Conrad Shawcross’s work both for the National Gallery and the Royal Ballet uses a robot to personify the goddess Diana. Next to the robot there will be an antler which has been carved by that robot and the antler of course has a lovely formal relationship with the Titian paintings as the animal into which Actaeon was metamorphosised. It is Diana’s post-mortem if you like; it is what happens after what we see in the Titian paintings. His piece is a kinetic sculpture that will be moving and changing all the time so it really embodies the very act of metamorphosis. It’s a fantastic twist on that idea.
Michelle Penn: So aside from these really fascinating works that the artists are putting together, based on the Titian paintings you’ve also arranged to work with choreographers and poets. Let’s talk for a moment about the collaboration between the National Gallery and the Royal Ballet.
Minna Moore Ede: This is just a tremendously exciting collaboration, really a unique collaboration between two of the world’s great art institutions, but we are of course neighbours because the Royal Ballet is just up the road in Covent Garden.
Michelle Penn: So it’s not just an exhibition; it’s actually an entire event with these ballets happening as well?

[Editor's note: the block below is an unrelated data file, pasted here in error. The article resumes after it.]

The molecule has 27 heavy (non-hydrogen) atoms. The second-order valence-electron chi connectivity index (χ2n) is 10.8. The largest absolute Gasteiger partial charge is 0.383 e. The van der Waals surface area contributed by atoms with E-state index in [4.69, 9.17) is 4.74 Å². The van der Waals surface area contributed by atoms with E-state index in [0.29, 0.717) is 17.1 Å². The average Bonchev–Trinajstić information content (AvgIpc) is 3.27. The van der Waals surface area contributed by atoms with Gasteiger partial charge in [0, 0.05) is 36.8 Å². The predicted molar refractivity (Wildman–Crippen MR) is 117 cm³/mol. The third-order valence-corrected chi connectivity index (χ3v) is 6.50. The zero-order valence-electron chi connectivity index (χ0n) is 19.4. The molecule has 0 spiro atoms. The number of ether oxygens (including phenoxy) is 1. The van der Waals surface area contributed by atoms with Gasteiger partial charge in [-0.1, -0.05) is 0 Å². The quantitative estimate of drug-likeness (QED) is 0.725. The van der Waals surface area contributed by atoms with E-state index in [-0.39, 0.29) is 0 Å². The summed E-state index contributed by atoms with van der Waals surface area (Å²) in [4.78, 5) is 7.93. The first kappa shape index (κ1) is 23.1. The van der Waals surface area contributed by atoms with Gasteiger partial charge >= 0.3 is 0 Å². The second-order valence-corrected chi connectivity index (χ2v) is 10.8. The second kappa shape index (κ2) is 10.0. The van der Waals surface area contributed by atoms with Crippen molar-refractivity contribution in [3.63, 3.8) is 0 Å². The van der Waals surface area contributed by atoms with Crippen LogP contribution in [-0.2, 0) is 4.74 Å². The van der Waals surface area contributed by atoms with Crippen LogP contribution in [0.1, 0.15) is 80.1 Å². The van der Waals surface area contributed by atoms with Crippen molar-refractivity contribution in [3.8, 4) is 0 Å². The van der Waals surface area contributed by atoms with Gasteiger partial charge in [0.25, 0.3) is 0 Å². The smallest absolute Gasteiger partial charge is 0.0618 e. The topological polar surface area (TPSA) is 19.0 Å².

Minna Moore Ede: Yep, exactly. It is also three new ballets, so a new triple bill at the Royal Opera House that will be performed on four nights: the 14, 16, 17 and 20 of July. And in fact on the 16 of July it will relayed live to 22 different UK venues, so it doesn’t matter if you don’t have a ticket – there will be 22 outdoor venues all over the UK where you will be able to come and watch those performances relayed live. It is without a doubt the most exciting project that I’ve ever worked on. And I can’t wait to see the results.
Miranda Hinkley (in the studio): Thanks to Minna Moore Ede. So… how do you turn beautiful – but static – masterpieces by Titian into three new works for the Royal Ballet? Well, each of the three artists showing at the National Gallery will also be producing stage sets for a new production created in collaboration with Royal Ballet choreographers and a contemporary British composer.